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“The stage was set, the sun was sinking low down.
As they came to own to face another showdown.” (1)

We now know the Cubs opponent for the National League Division Series (NLDS). The San Francisco Giants come to town on a Friday night to face another showdown with the Chicago Cubs. A late night affair in the Friendly Confines, in perhaps one of the latest start times ever for the 102 year old Cathedral of Baseball, 8:15 PM.

Throughout the history of baseball, these storied franchises have met only twice with World Series implications.

The most recent was the 1989 National League Championship Series (NLCS). The Cubs, aka the Boys of Zimmer, had 93 regular season wins, the Giants 92. They faced off for five games in an NLCS that ran from October 4 through October 9, 1989.

It was a classic hitting contest between the two team’s first basemen. Will Clark of the Giants and Mark Grace of the Cubs. (Will and Grace.) Clark hit .650 for the five game series with 13 hits in 20 at bats. Grace had a batting average of .647 with 11 hits in 17 at bats.

I and a contingent of the faithful from 1984 attended game 2, the ONLY game the Cubs won. We are currently undefeated with a playoff record of THREE wins ZERO losses.

The Giants won the series, four games to one and squelched the dreams of Cubs fans hoping for the elusive World Series appearance. They advanced to the 1989 World Series to face the Oakland A’s in the Battle of the Bay, a crosstown series if you will.

If there is a God of Baseball, He surely expressed His dissatisfaction with the results. Seventeen minutes before the start of World Series game three, a 6.9 magnitude earthquake hit the bay area that delayed the Fall Classic. The Series resumed ten days later and the Giants were swept, 4-0.

If you are remotely a historian of baseball, you have likely heard of a classic play from the old days referred to as Merkle’s Boner.

If you are an avid historian, you know the details of the event.

If you are neither, I can only guess what you’re thinking.

In a nutshell (pun intended), here’s what happened.

The Cubs and the Giants were deeply rooted in a pennant race. In a September game between the two teams, with runners on first (Merkle was on first) and third base, Al Birdwell of the Giants hit what appeared a walkoff single to centerfield. Moose McCormick, the runner on third scored. Fans swarmed the field and poor Fred Merkle joined the celebration, without touching second base.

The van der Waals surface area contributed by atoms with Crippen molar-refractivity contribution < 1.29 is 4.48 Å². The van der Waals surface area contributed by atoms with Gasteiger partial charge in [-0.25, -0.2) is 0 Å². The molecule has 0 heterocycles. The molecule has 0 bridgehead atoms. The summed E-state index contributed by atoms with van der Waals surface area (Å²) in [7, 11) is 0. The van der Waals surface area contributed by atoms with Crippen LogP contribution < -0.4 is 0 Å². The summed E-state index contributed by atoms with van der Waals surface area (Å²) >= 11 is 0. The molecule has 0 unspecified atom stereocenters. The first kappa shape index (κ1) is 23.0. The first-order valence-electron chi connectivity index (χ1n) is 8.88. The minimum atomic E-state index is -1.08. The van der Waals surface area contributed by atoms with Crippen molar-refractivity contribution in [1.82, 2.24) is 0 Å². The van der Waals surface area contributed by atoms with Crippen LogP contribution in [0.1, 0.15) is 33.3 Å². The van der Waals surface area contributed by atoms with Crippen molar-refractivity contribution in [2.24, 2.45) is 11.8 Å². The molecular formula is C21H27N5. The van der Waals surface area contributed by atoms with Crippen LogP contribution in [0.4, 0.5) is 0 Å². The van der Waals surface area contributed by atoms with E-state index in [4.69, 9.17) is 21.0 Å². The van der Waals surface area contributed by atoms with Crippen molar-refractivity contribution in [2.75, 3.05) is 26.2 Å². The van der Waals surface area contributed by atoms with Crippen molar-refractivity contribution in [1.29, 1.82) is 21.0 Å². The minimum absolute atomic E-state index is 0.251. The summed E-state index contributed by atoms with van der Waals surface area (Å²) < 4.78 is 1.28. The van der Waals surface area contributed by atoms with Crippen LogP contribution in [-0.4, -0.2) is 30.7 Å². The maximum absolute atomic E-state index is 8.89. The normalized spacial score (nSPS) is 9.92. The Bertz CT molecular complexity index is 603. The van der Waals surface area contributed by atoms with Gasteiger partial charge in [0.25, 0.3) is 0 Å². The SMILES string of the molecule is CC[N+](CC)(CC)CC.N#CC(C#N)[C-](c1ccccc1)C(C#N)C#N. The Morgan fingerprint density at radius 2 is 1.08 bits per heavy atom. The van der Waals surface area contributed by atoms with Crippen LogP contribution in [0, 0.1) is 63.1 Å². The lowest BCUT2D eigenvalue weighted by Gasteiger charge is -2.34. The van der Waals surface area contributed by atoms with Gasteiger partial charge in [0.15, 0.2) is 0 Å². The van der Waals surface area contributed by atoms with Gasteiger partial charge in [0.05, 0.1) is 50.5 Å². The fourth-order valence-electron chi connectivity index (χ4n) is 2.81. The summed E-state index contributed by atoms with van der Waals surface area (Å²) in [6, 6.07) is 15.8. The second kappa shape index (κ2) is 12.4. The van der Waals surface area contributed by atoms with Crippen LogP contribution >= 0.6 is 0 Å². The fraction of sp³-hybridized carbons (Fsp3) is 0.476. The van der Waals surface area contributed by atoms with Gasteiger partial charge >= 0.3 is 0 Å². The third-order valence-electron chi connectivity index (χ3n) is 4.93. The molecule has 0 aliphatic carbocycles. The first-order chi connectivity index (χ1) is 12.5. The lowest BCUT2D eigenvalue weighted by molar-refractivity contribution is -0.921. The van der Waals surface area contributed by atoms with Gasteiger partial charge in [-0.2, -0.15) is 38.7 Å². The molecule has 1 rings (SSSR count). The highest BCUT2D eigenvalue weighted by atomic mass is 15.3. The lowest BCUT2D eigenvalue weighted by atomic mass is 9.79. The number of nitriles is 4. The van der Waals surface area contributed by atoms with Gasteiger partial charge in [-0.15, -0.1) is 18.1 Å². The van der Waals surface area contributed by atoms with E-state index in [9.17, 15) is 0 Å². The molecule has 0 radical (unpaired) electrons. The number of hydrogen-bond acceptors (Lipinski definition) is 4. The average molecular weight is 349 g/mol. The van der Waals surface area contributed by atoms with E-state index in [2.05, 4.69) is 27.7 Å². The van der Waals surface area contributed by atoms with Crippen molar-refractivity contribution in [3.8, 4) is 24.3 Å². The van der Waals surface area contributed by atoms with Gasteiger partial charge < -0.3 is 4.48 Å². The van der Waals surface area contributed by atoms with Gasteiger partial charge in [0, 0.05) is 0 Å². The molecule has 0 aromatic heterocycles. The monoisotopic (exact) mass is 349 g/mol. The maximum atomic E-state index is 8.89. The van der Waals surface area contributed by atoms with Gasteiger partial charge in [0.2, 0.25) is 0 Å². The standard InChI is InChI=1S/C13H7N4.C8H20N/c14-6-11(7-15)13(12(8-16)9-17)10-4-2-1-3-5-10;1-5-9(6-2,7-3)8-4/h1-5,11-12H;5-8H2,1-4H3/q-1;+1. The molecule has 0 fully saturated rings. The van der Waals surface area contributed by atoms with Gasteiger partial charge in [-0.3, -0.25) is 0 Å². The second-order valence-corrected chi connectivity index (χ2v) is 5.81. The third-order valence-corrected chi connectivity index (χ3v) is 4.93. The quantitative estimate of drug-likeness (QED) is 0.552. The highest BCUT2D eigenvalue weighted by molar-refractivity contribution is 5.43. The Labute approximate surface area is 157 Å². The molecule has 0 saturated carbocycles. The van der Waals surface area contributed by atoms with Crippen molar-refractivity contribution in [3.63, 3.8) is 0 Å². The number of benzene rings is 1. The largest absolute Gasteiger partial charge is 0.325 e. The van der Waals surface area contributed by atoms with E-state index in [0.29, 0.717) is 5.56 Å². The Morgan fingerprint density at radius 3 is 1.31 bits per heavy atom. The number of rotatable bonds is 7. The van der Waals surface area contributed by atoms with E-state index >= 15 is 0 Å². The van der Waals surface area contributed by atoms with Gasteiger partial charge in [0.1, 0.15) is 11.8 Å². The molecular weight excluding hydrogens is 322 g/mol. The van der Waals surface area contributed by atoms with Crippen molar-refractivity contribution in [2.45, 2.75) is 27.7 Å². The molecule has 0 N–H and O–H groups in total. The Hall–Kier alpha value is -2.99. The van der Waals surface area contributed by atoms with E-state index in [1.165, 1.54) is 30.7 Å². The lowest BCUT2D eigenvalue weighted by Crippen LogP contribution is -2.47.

Official rule 4.09 states that “A run is not scored if the runner advances to home base during a play in which the third out is made … by any runner being forced out”

Merkle did not touch second base. Amidst the chaos, Johnny Evers, he of Tinker to Evans to Chance fame, called for the ball and tagged second base. Technically, Merkle was out, the run didn’t count and the game was a tie.

The season ended with both the Giants and the Cubs tied with 98-55 records. The tie game was replayed. The Cubs won and advanced to the World Series which they won.

Giants’ fans these days hoot and howl about how they win the MLB tile in even numbered years. Indeed they have hoisted the trophy in 2010, 2012, and 2014.

The Cubs last title was also in an even numbered year, 1908. It was the year of Merkle’s Boner. The karma goes to the Cubs this even numbered year, 2016.

Footnote:
1- The quote is from the Eagles album Desperado. The song Dueling Daltons Reprise. It is the only Eagles album cover with members of the band pictured.

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